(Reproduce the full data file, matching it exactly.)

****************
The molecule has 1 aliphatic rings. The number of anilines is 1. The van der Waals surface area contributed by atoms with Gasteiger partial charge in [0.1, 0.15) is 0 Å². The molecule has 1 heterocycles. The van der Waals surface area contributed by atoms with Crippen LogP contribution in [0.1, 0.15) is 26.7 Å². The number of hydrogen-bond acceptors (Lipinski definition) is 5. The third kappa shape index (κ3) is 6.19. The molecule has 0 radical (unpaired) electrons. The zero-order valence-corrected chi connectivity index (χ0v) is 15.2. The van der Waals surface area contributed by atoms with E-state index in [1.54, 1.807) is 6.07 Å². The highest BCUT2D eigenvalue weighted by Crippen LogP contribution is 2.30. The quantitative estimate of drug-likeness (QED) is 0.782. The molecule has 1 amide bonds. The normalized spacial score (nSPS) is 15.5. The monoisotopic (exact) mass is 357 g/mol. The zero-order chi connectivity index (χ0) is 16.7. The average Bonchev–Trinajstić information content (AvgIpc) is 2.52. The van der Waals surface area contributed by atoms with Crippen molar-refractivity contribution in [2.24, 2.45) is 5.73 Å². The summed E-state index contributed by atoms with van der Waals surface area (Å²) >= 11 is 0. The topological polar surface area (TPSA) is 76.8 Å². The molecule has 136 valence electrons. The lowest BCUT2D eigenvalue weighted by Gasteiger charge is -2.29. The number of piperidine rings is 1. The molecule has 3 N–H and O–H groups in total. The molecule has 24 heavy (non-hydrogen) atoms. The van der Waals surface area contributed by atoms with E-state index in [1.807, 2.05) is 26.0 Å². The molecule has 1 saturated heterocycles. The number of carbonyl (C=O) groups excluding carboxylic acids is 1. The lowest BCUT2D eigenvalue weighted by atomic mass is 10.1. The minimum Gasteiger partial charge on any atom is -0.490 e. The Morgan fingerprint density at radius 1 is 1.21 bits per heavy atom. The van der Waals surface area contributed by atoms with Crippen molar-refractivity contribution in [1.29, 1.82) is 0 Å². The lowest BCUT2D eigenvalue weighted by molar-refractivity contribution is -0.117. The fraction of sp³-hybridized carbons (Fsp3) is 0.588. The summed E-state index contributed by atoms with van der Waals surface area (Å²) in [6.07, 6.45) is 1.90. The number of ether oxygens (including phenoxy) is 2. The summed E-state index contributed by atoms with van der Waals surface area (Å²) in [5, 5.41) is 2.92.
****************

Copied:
The molecule has 1 aliphatic rings. The number of anilines is 1. The van der Waals surface area contributed by atoms with Gasteiger partial charge in [0.1, 0.15) is 0 Å². The molecule has 1 heterocycles. The van der Waals surface area contributed by atoms with Crippen LogP contribution in [0.1, 0.15) is 26.7 Å². The number of hydrogen-bond acceptors (Lipinski definition) is 5. The third kappa shape index (κ3) is 6.19. The molecule has 0 radical (unpaired) electrons. The zero-order valence-corrected chi connectivity index (χ0v) is 15.2. The van der Waals surface area contributed by atoms with E-state index in [1.54, 1.807) is 6.07 Å². The highest BCUT2D eigenvalue weighted by Crippen LogP contribution is 2.30. The quantitative estimate of drug-likeness (QED) is 0.782. The molecule has 1 amide bonds. The normalized spacial score (nSPS) is 15.5. The monoisotopic (exact) mass is 357 g/mol. The zero-order chi connectivity index (χ0) is 16.7. The average Bonchev–Trinajstić information content (AvgIpc) is 2.52. The van der Waals surface area contributed by atoms with Crippen molar-refractivity contribution in [2.24, 2.45) is 5.73 Å². The summed E-state index contributed by atoms with van der Waals surface area (Å²) >= 11 is 0. The topological polar surface area (TPSA) is 76.8 Å². The molecule has 136 valence electrons. The lowest BCUT2D eigenvalue weighted by Gasteiger charge is -2.29. The number of piperidine rings is 1. The molecule has 3 N–H and O–H groups in total. The molecule has 24 heavy (non-hydrogen) atoms. The van der Waals surface area contributed by atoms with E-state index in [1.807, 2.05) is 26.0 Å². The molecule has 1 saturated heterocycles. The number of carbonyl (C=O) groups excluding carboxylic acids is 1. The lowest BCUT2D eigenvalue weighted by atomic mass is 10.1. The minimum Gasteiger partial charge on any atom is -0.490 e. The Morgan fingerprint density at radius 1 is 1.21 bits per heavy atom. The van der Waals surface area contributed by atoms with Crippen molar-refractivity contribution in [1.29, 1.82) is 0 Å². The lowest BCUT2D eigenvalue weighted by molar-refractivity contribution is -0.117. The fraction of sp³-hybridized carbons (Fsp3) is 0.588. The summed E-state index contributed by atoms with van der Waals surface area (Å²) in [6.07, 6.45) is 1.90. The number of ether oxygens (including phenoxy) is 2. The summed E-state index contributed by atoms with van der Waals surface area (Å²) in [5, 5.41) is 2.92.